from the ground up, starting with the chassis from a 1955 Chevy pickup truck. The wagon is moveable but it hasn’t moved for years—15 years. “Too much grass growing around the wheels,” Brady said with a laugh. Brady has another out-building in the compound, the writing space where he put together his 570-page book. His book opens with a poetic tribute to Kerouac, and is deeply flavored with Beat spices. Odyssey is funny and free-wheeling in its prosody, wryly observed and rich with detail from a 10-year adventure in the 1970s that took Brady, roughly, from Kansas to California to Kansas to Kabul to Kathmandu to Costa Rica— and, eventually, back to California. His chapter on traveling through Afghanistan in the 1970s is especially poignant in our time of terrorism and war, but there’s no

undercurrent in Odyssey of “innocence lost.” These adventures were undertaken in the long, endless shadow of Vietnam. There’s always some innocence out there still waiting to be lost or regained, but Odyssey stands on its own as a historical document. Brady has entered the Babylon of the internet to publish and promote Odyssey; he had a smallpress publisher for the book, but the Amazon self-publishing system had lots of benefits, not the least of which is the author’s ability to flit in and out of the book like that hummingbird, making edits and savoring the memories of his long and winding road. You can buy a copy through Amazon and Barnes & Noble online, or go straight to the source and email Ananda at odysy68@gmail. For now, here’s an excerpt from the book’s opening chapter. —Tom Gogola ) 16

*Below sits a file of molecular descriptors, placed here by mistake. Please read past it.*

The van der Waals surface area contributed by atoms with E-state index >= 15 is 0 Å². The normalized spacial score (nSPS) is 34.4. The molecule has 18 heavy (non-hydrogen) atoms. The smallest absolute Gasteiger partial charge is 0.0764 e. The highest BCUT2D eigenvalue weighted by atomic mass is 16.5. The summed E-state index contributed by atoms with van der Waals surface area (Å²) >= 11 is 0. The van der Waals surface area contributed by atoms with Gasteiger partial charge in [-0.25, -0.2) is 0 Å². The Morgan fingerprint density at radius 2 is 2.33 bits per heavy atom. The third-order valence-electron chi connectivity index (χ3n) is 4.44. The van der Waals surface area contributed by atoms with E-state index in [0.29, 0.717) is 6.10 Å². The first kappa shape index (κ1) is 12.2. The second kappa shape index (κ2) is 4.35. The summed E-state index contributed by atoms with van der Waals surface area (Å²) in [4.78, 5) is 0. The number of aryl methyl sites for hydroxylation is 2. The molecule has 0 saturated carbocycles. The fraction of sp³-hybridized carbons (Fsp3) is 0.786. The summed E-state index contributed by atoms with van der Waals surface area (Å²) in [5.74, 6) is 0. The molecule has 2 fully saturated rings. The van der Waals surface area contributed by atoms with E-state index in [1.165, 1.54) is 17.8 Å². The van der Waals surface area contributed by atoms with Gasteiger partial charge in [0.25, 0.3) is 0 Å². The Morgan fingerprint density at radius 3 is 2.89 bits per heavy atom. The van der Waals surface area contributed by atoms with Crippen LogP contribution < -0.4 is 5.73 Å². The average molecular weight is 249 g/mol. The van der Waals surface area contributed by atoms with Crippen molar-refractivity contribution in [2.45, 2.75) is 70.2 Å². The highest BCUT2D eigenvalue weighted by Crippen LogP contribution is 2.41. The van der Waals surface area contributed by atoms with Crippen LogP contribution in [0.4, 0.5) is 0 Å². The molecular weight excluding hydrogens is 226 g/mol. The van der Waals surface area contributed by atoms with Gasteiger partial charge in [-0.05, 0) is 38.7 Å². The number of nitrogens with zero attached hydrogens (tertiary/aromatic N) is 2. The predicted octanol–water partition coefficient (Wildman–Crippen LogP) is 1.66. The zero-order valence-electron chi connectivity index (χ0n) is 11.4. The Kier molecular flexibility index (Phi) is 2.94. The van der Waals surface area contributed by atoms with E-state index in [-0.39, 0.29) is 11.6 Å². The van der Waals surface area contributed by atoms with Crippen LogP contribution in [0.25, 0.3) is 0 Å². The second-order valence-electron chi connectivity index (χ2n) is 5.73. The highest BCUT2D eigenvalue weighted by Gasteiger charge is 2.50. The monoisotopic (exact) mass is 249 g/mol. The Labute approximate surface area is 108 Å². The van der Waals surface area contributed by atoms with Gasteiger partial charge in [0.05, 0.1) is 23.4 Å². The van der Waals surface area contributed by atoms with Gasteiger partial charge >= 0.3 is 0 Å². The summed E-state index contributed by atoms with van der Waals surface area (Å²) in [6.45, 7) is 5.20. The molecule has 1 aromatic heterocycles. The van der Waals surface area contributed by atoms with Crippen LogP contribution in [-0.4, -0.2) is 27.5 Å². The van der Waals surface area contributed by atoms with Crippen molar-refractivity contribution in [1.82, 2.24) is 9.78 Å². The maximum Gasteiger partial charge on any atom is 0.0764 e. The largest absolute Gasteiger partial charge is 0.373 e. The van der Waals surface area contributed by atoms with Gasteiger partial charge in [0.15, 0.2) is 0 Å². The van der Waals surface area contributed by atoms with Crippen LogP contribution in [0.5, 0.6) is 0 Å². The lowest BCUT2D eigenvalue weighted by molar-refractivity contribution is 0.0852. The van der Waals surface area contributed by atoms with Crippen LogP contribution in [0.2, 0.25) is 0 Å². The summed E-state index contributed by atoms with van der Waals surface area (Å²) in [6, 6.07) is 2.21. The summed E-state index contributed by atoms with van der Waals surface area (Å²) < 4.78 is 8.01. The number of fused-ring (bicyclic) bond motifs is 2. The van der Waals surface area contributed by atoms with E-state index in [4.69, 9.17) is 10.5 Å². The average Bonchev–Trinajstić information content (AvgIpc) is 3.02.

Ananda Brady ( 15

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16

CRETAN HOP Caves and boats in and around the Greek island of Crete in the 1970s.

The Zero—the Fool—the unnumbered card in the Tarot, representing the un-anchored point of view, the un-limited range of possibility, the un-classifiable one who—while lightly clutching a small bundle of possessions—is teetering merrily on the brink of a precipice. Twenty years old, 1966, leaving home, driving with my buddy Brad from Kansas to California in my ’56 Chevy: Gliding across the dark Mojave bedrock of prickly earth full of rattlesnakes and horned-toads, cactus flowers and tumbleweeds— our windows are down, it’s the middle of night, the glow from the sign atop a forty-foot pole that says simply and irresistibly ‘EAT’ looms in the distance. We slow and pull into the giant graveled truck-

stop parking field off the two-lane highway which is the old Route 66, roll up to a pump. “Thirty-six cents for regular! Damn, it’s expensive out here!” Cutting across the black soft night with its pungent wind blowing through our hair, singing along with “Wild Thing,” and “Paperback Writer” and “California Dreamin’” at the top of our lungs, we’re all exuberance at the approach of our destination. After a while we settle down, to listen to and inhale the magic desert air, to watch the shadows and silhouettes of the cactus, the yucca, the distant craggy bluffs in the faint moonlight. A pack of coyotes skit across the ribbon of asphalt in the far reach of our beams, to go skipping and yelping into the night.

The freeway takes us finally to its end, through the tunnel at Santa Monica at which point it transforms into the Pacific Coast Highway—I get my first glimpse of the Pacific Ocean; it stills my breath, lying vast and mighty in the graying dawn. Brad slows to a comfortable 35 so we can take it all in. We switch off the radio and glide quietly alongside the walls of the plunging palisades which capture and amplify the roaring hush of the sea. The briny air intoxicated me with love at first sight and as love will do, it filled me with a melancholy for somehow finding a way to claim it – to make this spellbinding coastline my own. I make it my own by finding a charming house in the sandy delta